I've never seen the dogs work this thoroughly and diligently. It was as if the scent was spotty and not in a direct line like a fleeing rabbit would make. Again I waited and watched rather than calling the dogs to a different spot. They seemed intent but not hasty. Their nose work was great to watch. Bane threads his way here and there, making sure he has the line before he moves up. He often checks himself. Lisa, in her youthful enthusiasm, bustles around and jumps in the air now and then hoping to see her quarry. She works and re-works the line, but with more haste than Bane. By now about fifteen to twenty minutes had passed and I was really curious as to what they were tracking. Fitz still stayed with me, appearing uninterested. How could that be?

The two younger dogs soon worked their way to one more patch of weeds, this one with a multi-trunk cherry tree in the middle of it. Fitz and I stayed on a mowed path and watched and listened. I began thinking the dogs would never bump this rabbit, or whatever it was, despite their hard work. As I stood there, enjoying the scenery on a beautiful day, I happened to look up into the cherry tree. And there sat a groundhog, about twenty feet off the ground, settled in a crotch of branches. Pretty soon Bane and Lisa arrived at the tree. I could see them tracking around the base of the tree, where there was less cover. Lisa stood on her back legs and put her front feet on the tree. Bane did the same. So that was what they had been tracking! I would bet it was a feeding trail after all. The groundhog was probably foraging around the different small patches of brush, trees, etc. and was unaware of the dogs on his track. They hadn't opened and the brush is high so the rodent couldn't hear or see them coming. But when he did feel threatened somehow, he took the quickest route to safety, up a tree. Groundhogs easily climb trees and will use them to escape ground predators if no hole is available.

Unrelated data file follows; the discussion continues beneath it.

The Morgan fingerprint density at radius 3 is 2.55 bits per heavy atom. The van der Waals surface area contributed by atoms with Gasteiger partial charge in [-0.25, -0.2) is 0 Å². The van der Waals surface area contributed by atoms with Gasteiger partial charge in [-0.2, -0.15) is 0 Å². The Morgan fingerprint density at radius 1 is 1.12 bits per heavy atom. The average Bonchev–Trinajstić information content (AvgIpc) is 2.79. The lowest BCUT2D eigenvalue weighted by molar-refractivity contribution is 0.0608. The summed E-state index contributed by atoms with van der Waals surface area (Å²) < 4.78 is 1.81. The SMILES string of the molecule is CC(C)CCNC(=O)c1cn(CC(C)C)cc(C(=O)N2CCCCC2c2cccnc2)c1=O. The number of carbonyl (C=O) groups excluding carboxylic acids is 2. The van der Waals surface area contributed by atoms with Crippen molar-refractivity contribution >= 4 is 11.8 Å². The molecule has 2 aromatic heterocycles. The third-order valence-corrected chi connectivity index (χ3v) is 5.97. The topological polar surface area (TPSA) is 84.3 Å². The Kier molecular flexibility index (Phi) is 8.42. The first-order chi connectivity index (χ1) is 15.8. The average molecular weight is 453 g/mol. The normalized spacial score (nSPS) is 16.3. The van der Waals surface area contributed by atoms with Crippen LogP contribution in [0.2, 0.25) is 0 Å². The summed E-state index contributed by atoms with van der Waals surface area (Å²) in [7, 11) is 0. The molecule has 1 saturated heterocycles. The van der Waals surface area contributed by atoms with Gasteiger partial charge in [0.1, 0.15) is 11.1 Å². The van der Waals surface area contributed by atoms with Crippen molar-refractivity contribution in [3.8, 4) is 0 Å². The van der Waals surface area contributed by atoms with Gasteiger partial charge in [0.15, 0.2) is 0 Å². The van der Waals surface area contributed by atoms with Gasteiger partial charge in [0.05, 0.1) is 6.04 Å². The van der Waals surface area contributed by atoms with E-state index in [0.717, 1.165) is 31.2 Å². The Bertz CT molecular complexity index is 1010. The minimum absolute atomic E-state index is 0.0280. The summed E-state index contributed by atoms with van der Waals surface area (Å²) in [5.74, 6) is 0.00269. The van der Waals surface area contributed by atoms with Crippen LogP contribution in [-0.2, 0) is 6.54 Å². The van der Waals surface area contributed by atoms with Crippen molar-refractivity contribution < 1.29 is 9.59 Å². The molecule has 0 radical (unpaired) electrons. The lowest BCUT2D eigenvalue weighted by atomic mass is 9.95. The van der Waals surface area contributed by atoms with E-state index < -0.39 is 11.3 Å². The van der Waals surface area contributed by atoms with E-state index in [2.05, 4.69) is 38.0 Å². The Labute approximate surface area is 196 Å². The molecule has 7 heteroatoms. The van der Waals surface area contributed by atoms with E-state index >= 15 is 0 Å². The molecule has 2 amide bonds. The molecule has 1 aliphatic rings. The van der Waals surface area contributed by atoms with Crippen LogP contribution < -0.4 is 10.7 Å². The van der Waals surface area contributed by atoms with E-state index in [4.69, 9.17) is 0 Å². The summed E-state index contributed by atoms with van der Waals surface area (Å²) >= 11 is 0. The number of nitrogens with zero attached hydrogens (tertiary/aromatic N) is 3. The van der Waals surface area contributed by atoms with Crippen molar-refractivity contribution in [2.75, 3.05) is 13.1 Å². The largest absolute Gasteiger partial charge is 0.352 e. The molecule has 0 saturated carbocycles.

Fitz has worked groundhogs over the years but they are too large and aggressive for her. She only weighs six pounds and her head is too small to do any damage to a groundhog, but a groundhog can hurt her plenty if she closes with it. I don't encourage her to work them, and call her off if she finds one in a hole. Apparently today she agreed and let her kennel mates do the work. However, when I shot the groundhog out of the tree, Fitz was right there with Lisa and Bane, tugging at it.

I really enjoyed being able to watch those two hounds work out the complicated line of the feeding groundhog. They stuck with it, figured it out, and got their game.

Source of the picture:


Stan said...

Teddy--Another great story of your many adventures!

Lindsjö taxar said...

Great and interesting reading....

Texas hunting said...

Please share some pictures of Lisa & Bane.